Teachers more likely to have progressive speech and language disorders, study finds

Mayo Clinic researchers have found a surprising occupational hazard for teachers: progressive speech and language disorders. The research, recently published in the American Journal of Alzheimer's Disease & Other Dementias, found that people with speech and language disorders are about 3.5 times more likely to be teachers than patients with Alzheimer's dementia.

Speech and language disorders are typically characterized by people losing their ability to communicate—they can't find words to use in sentences, or they'll speak around a word. They may also have trouble producing the correct sounds and articulating properly. Speech and language disorders are not the same as Alzheimer's dementia, which is characterized by the loss of memory. Progressive and language disorders are degenerative and ultimately lead to death anywhere from 8-10 years after diagnosis.

In the study, researchers looked at a group of about 100 patients with speech and language disorders and noticed many of them were . For a control, they compared them to a group of more than 400 Alzheimer's patients from the Mayo Clinic Study on Aging. Teachers were about 3.5 times more likely to develop a speech and language disorder than Alzheimer's disease. For other occupations, there was no difference between the speech and language disorders group and the Alzheimer's group.

When compared to the 2008 U.S. census, the speech and language cohort had a higher proportion of teachers, but it was consistent with the differences observed with the Alzheimer's dementia group.

This study has important implications for early detection of progressive speech and language disorders, says Mayo Clinic neurologist, Keith Josephs, M.D., who is the senior author of the study. A large cohort study focusing on teachers may improve power to identify the risk factors for these disorders.

"Teachers are in daily communication," says Dr. Josephs. "It's a demanding occupation, and teachers may be more sensitive to the development of speech and language impairments."

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Oct 15, 2013
Suggested Title: Pronouncing Pronouns Properly Perplexes Professors.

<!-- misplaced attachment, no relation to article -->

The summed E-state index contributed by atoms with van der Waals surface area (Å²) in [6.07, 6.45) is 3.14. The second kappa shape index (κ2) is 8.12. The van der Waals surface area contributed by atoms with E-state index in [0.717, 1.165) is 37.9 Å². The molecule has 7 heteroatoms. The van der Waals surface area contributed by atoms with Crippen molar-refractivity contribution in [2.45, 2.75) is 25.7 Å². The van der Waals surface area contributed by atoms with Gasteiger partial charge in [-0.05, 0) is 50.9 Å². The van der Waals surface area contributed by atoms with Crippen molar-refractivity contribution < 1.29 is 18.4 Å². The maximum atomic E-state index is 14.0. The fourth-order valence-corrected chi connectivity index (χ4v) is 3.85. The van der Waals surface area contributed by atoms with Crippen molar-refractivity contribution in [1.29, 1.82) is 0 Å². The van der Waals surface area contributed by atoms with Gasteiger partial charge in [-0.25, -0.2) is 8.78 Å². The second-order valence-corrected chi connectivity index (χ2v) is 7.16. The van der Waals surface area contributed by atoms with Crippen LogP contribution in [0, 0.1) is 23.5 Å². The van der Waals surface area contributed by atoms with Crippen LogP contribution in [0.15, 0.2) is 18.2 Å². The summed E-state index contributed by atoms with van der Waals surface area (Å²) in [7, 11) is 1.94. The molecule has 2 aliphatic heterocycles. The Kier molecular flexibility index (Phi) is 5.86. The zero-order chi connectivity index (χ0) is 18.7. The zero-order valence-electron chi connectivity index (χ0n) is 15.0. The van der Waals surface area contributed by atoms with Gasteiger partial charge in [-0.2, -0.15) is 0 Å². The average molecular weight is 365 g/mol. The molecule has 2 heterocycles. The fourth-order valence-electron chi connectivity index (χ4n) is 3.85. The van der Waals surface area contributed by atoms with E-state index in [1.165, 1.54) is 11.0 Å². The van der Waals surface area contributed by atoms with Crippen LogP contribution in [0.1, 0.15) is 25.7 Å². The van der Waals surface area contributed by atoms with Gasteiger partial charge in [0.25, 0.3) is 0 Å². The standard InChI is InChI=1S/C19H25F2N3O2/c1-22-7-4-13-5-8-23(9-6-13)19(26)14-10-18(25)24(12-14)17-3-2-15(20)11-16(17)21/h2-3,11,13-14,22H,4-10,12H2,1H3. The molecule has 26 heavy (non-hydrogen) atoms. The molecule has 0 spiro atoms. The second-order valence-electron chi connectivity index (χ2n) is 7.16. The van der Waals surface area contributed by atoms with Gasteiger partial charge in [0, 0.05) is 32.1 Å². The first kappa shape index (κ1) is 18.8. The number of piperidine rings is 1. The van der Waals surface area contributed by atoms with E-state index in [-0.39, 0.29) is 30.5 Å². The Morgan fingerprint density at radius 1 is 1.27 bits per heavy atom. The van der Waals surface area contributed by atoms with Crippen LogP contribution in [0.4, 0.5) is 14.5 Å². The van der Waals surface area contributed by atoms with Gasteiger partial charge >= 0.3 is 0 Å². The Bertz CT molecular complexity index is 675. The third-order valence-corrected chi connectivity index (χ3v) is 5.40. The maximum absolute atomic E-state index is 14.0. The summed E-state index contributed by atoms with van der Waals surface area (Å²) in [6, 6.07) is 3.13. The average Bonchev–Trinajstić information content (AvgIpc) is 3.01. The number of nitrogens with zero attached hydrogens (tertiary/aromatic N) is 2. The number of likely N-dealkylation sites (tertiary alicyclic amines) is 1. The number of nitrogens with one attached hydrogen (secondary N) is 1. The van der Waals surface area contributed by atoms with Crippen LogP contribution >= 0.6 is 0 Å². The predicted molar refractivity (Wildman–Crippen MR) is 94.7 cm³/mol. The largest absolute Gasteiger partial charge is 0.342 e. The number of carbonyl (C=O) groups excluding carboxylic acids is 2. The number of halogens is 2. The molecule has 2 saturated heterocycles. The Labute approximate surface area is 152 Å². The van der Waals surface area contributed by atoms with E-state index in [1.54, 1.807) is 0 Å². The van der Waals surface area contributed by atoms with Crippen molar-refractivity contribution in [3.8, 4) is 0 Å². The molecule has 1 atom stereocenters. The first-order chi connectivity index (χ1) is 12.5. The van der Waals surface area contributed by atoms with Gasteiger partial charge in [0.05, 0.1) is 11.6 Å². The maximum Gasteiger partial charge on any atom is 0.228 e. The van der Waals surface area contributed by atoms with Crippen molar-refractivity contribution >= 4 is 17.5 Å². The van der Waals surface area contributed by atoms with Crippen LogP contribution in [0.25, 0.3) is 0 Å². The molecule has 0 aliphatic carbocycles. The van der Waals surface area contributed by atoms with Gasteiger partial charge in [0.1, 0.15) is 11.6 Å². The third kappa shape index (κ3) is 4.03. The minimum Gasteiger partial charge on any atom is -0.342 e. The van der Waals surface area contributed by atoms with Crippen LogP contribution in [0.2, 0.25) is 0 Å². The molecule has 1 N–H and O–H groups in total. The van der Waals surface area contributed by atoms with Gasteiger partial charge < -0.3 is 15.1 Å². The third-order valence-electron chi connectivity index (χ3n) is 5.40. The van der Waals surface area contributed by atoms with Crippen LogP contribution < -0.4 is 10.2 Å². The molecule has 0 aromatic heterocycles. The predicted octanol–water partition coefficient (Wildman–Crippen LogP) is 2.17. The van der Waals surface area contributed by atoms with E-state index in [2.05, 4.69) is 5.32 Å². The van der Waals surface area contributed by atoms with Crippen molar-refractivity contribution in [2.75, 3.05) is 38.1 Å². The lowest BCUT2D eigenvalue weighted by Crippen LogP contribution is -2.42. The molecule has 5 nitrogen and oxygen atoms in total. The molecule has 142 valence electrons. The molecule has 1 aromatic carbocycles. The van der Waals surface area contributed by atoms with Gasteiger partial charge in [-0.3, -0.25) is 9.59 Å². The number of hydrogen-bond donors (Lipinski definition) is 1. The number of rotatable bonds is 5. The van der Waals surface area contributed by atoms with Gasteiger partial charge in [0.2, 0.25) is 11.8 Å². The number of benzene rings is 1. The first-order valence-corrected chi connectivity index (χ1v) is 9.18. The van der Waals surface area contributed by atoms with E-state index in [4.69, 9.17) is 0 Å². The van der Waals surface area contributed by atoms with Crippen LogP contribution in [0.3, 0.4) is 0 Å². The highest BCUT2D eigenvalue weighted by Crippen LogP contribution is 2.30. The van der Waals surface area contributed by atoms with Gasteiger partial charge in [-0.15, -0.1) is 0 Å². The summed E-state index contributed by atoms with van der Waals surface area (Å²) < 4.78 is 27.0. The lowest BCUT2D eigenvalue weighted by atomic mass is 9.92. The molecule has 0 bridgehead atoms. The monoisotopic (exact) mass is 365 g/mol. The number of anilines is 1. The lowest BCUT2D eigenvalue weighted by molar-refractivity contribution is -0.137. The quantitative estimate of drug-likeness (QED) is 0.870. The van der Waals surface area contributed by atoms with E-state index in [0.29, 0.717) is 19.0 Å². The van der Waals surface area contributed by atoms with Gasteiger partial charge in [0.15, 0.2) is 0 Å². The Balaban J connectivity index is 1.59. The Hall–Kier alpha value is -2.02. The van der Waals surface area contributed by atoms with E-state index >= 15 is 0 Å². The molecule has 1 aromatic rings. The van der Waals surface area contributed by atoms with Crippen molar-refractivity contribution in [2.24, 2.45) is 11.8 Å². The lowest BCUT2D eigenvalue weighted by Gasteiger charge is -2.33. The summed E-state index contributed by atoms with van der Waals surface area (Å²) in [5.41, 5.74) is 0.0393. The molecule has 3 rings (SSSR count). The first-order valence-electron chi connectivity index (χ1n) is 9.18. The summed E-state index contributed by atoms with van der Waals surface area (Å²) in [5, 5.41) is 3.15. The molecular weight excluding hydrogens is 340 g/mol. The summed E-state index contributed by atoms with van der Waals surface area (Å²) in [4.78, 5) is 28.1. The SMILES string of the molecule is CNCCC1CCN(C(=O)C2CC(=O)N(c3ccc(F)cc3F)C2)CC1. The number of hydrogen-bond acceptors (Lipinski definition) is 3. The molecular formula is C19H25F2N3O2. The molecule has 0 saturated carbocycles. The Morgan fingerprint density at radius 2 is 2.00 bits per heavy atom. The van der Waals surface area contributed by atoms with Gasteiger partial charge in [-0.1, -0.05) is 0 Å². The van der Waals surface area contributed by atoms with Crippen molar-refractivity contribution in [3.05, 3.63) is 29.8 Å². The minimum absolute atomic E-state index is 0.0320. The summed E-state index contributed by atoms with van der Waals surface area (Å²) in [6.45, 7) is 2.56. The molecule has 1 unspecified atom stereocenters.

Seriously though, why should teaching be correlated to a speech or learning disability?

Nobody ever teaches anyone how to "Learn". It's just write your spelling words five or ten times, and that's how you "learn" to spell. It's a rather crude and fruitless method, in my opinion.

There's another issue here, potentially. Teachers are used to never actually "Learning" anything. They graduate from college, and they teach the same course for most of their careers. It could be they've dulled their senses to "learning" even while in an alleged institution of learning.

Oct 16, 2013
Lurker... "nobody ever teaches anyone how to 'Learn'" ? Maybe that is your experience, take it from a statistics teacher, one experience is far from sufficient evidence to drawing conclusions. I would love to see your data on this

By the way, yes, spelling a word multiple times is not learning, it is memorizing, but this is a small part of learning. We memorize things so we can access them again and slowly put them in our long term memory, which is what we use for accessing needed information. Learning is a very complex notion that involves so many things. Most teachers teach more than 1 course, developing the curriculum properly takes years, it does not come from a book.

Most importantly, teaching does not come with directions or manuals (at least, not useful ones). We use our expertise in a subject to educate, relying on the abilities of the teachers that had our students the years before. Don't make blanket statements about things you don't know anything about.

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